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About the safety of Soviet-designed nuclear reactor types

Nuclear Monitor Issue: 
#493-494
Special: Agenda 2000: Will it increase nuclear safety in Eastern Europe?
19/06/1998
Article

(June 19, 1998) All Soviet-designed reactors present a serious and imminent threat to environmental stability as well as to human health. After more than a decade of talking about upgrading the unsafe Soviet-designed reactors, most agreements and money are spent in "upgrading the safety culture", and not in improving the design deficiencies. Improving design faults is, of course, almost impossible, or at least extremely expensive. The decade-long discussion concentrate, however, mainly on the issue of technical improvement. And more important is that the problem of adequate safety culture in Eastern countries cannot be solved by technical measures: safety culture cannot be imported or purchased.

 

RBMK


The RBMK is a graphite-moderated, water-cooled, boiling water reactor. The nominal pressure and temperature operating conditions are similar to those of most BWRs operated in Western countries. Although a number of improvements have been introduced since the Chernobyl accident, "many nuclear experts think", according to the NSA/EBRD, "that these reactors cannot be improved to standards acceptable for long-term operation".

Major design flaws of the RBMK are:

  • Positive reactivity feedback: as the reactor operates at lower power levels, the fission reaction accelerates. Therefore, in the event of low-power operation, even the act of shutting down increases the risk of a serious accident;
  • The flammability of the graphite moderating agents intensifies the risk of a catastrophe from either a common-cause failure or an emergency;
  • The reactors exhibit positive void coefficient, this means that if the coolant evaporates, the reactivity will increase. This can lead to a run-away chain reaction;
  • The reactors have no containment vessels to lessen the impact of radiation leaks, or protect the surroundings in the event of a core meltdown;
  • The fuel channels critical to the safety of the reactor have a history of rupture;
  • In general, significant differences between the different generations of RBMK reactors and even significant differences among reactors within the same generation have been identified. Therefore, it is essential that plant-specific safety studies be performed for each station in order to get an accurate assessment of the safety level and also the effectiveness of the modifications.

VVER


There are three generations of VVER reactors. VVERs are Pressurised Water Reactors (PWRs), similar in their basic design to the Western PWRs. The oldest type (developed in the 1960s) is the VVER440/230 which, according to NSA/EBRD, "should not be kept in operation in the long term".

Main safety deficiencies of the 440/230:

  • No containment, this increases radiation-release risks. Adding to this deficiency, the absence of a pressure relief system impairs the plant's ability to respond to an emergency, while the reactor vessel's embrittlement, present at almost every site (East and West), increases the risk of a radiation release.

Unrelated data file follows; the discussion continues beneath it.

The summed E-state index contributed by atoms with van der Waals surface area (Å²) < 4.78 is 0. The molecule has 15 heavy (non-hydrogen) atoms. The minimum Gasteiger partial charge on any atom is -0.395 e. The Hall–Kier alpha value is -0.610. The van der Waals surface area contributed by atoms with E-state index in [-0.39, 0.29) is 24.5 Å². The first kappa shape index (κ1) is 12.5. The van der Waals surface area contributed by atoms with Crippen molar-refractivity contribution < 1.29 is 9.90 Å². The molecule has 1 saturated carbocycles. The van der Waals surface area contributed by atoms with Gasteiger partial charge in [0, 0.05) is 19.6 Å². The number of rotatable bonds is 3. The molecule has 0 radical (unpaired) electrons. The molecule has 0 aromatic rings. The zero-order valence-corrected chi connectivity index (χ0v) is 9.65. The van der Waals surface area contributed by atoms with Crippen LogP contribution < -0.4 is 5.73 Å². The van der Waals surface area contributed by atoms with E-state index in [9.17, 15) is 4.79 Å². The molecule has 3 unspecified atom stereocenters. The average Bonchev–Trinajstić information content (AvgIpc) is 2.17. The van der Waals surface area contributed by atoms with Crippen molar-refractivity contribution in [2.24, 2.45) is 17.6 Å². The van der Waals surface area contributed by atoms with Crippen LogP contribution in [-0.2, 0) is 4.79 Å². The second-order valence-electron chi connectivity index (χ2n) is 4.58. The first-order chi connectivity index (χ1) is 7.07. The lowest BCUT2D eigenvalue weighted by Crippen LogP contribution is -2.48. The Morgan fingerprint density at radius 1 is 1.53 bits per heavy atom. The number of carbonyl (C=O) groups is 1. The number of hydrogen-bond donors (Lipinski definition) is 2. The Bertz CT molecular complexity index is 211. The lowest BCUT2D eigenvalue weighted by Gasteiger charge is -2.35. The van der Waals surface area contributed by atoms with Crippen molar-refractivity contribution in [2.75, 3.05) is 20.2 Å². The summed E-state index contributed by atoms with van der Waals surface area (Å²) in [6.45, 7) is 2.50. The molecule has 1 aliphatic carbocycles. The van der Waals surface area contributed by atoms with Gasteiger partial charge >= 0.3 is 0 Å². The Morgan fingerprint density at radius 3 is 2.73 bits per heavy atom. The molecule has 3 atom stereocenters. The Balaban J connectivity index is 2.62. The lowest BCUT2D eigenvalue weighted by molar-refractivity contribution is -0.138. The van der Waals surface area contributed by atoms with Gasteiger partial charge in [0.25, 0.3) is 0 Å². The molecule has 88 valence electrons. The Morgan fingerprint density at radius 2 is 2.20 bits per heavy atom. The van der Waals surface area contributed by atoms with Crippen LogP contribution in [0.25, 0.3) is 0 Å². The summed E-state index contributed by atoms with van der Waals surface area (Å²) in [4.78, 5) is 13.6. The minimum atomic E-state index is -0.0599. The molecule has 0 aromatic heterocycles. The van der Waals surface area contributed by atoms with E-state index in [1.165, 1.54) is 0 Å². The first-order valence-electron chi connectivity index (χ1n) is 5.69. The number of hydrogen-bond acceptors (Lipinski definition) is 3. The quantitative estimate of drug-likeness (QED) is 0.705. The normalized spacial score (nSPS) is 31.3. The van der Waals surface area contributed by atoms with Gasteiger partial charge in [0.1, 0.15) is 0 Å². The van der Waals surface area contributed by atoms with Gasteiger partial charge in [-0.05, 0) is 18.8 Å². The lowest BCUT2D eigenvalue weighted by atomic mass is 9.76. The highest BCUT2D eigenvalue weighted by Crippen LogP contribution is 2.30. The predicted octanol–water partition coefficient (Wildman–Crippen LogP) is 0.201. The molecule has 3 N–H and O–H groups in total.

• In fact, at some of the older reactors at Kozloduy and Bohunice, the reactor vessels have a high copper content, which accelerates their embrittlement further;
  • Insufficient emergency core cooling capability limits the reactor's ability to head off a core meltdown;
  • Almost no redundancy and separation of safety equipment. This hampers the reactor's ability to respond to day-to-day abnormalities and increase the chance of common-cause failures. The very design of safety systems ignores the possibility of common-cause failures. These oversights are particularly dangerous because components of the 230 have been historically unreliable;
  • Deficient instrumentation and control system;
  • Serious deficiencies in fire protection

Safety deficiencies of the VVER440/213:
The next generation VVERs (the 440/213, designed between 1970 and 1980) corrects some safety deficiencies of the 230, but still has some imported flaws left:

  • Although an improvement over the 230, the core-cooling system is still between 10 to 50 times less reliable than contemporary Western systems;
  • No containment system. Therefore, there is a much higher risk of radiation release;
  • Same problems as the 230 with embrittlement, redundancy, fire protection and substandard construction techniques and materials.

The third generation (developed between 1975 and 1985) is the VVER 1000:

  • The reactor pressure vessel is too small in relation to the power output of the reactor. This leads to an increase in neutron bombardment of the reactor wall and consequent embrittlement;
  • The layout of the plant reduces the ability to inspect and replace key components and increases the fire risk;
  • The instrument and control technology is not of a sufficient standard.

Sources

  • Chernobyl and the safety of nuclear reactors; OECD/NEA 1987
  • Russian roulette; Friends of the Earth, 1992
  • The Nuclear Safety Account; EBRD, December 1994
  • International Assistance to Upgrade the Safety of Soviet-designed Nuclear Power Plants; IAEA, December 1993
  • Shutdown!; Greenpeace International, June 1993
  • RBMK-report 1996; Koller/Donderer, Greenpeace, March 1996.